Archive for the ‘Children’ Category

The Benefits of Playing Video Games

This is an interesting change of pace. Most articles discussing video games and how they relate to behavior or mental health in teenagers and adolescents often stress the negative aspects, i.e. playing too long, or that violent games cause violent actions.

This article by Isabela Granic, Adam Lobel, and Rutger C. M. E. Engels instead examines the benefits of “play”, something that was the focus of the most recent post, and takes a look at the cognitive, motivational, and emotional benefits of gaming. They even go as far as to separate the various video game genres and their effects on the mind.

You can check out the entire article here:
The Benefits of Playing Video Games

Child and Adolescent Emotion Regulation

Here is an article written a few years ago relating to parent and child emotional functioning, specifically their emotion regulatory skills and emotional expression. Included are considerations regarding theoretical, meth- odological, and sampling strengths and weaknesses of existing literature. On the basis of the review, several directions for future research are proposed. First, it is argued that consistency in the measurement of emotion regulation is necessary, including assessment of more refined theoretical conceptualizations of regulatory types, skills, or strategies. Second, it is argued that emotion reg- ulation developmental research examining the post-early childhood period is necessary in order to contribute to a more comprehensive understanding of youths’ emotion regulation. Finally, it is argued that greater examination of paternal influences on child emotional functioning, in addition to maternal influences, is required. Consideration of these issues in future emotion regulation research will ideally contribute to a greater understanding of the mechanisms involved in child and adolescent development of optimal regulatory capacities.

Child and Adolescent Emotion Regulation (2011)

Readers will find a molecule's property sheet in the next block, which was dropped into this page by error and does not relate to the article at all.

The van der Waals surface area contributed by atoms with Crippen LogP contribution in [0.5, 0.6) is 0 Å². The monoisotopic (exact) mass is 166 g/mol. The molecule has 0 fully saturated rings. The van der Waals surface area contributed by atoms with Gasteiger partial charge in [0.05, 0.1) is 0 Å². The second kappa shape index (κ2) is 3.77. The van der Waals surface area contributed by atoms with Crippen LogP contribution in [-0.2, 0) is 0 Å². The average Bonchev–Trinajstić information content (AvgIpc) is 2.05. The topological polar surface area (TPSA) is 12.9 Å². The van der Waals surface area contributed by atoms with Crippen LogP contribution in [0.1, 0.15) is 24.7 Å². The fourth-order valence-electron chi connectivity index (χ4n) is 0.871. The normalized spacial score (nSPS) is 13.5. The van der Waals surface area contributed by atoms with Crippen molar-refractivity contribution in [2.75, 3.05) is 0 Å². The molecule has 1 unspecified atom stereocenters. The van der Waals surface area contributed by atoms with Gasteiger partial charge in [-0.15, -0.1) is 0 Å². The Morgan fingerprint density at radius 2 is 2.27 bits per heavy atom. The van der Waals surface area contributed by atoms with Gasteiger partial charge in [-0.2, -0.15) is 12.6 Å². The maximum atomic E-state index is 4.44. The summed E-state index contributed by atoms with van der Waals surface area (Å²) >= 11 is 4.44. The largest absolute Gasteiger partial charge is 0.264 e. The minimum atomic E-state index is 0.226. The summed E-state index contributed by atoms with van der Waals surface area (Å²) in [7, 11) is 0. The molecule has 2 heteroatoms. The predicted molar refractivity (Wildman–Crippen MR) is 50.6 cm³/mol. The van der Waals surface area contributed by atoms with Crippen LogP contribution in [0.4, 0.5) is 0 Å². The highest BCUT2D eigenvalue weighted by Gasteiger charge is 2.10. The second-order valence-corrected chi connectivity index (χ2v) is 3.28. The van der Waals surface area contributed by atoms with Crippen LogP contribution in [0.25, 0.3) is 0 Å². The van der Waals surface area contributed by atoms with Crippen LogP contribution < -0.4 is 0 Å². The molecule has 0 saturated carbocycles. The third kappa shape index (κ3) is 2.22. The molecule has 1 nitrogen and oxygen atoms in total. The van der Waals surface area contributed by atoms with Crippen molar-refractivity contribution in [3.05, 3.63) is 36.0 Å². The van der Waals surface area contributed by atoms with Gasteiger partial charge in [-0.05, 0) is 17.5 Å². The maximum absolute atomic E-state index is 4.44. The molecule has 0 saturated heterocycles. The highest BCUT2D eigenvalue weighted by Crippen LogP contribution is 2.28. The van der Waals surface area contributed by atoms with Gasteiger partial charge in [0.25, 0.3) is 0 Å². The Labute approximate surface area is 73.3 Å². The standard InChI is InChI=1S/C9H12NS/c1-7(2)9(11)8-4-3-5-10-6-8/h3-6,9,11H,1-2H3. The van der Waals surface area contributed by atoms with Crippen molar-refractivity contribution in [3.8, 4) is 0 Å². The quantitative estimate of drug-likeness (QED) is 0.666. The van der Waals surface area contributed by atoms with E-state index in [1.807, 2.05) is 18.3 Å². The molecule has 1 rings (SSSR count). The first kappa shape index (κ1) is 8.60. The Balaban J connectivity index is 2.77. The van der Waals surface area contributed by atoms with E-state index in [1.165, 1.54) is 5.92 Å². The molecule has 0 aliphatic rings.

Can best friends hurt our kids?

The New York Times recently had an interesting article describing a movement in schools to discourage the development of best-friendships while encouraging more group friendship interactions. This seems to be a somewhat widespread response to incidents of school bullying. According to the article, the “logic” behind this thinking is that best-friend pairs often exhibit exclusionary behavior, while groups tend to be more inclusive. To this I have to say: WHAT?!

The child development research on peer interaction does not support this thinking. Research on peer relationships in childhood indicates the importance of childrens’ developing attachment to friends. It’s a natural progression from the attachment to parents. I worry about the potentially harmful effect on kids if they never learn how to develop close relationships with best-friends. The relationship with a best friend is often thought to be a training ground for skills later used in intimate partner relationships. What happens to future romantic relationships if kids are barred from developing best-friendships?

Obviously bullying is a serious problem that needs to be addressed in a thoughtful manner (preadolescent social skills training? early empathy development excercises?). Reactionary behavior on the part of school officials is disapointing and I think, potentially harmful to kids. I think as a society, the new generation of parents needs to really think about whether its beneficial to micromanage every area of our kids development. Sometimes it’s okay to let kids be kids and do what comes naturally to them.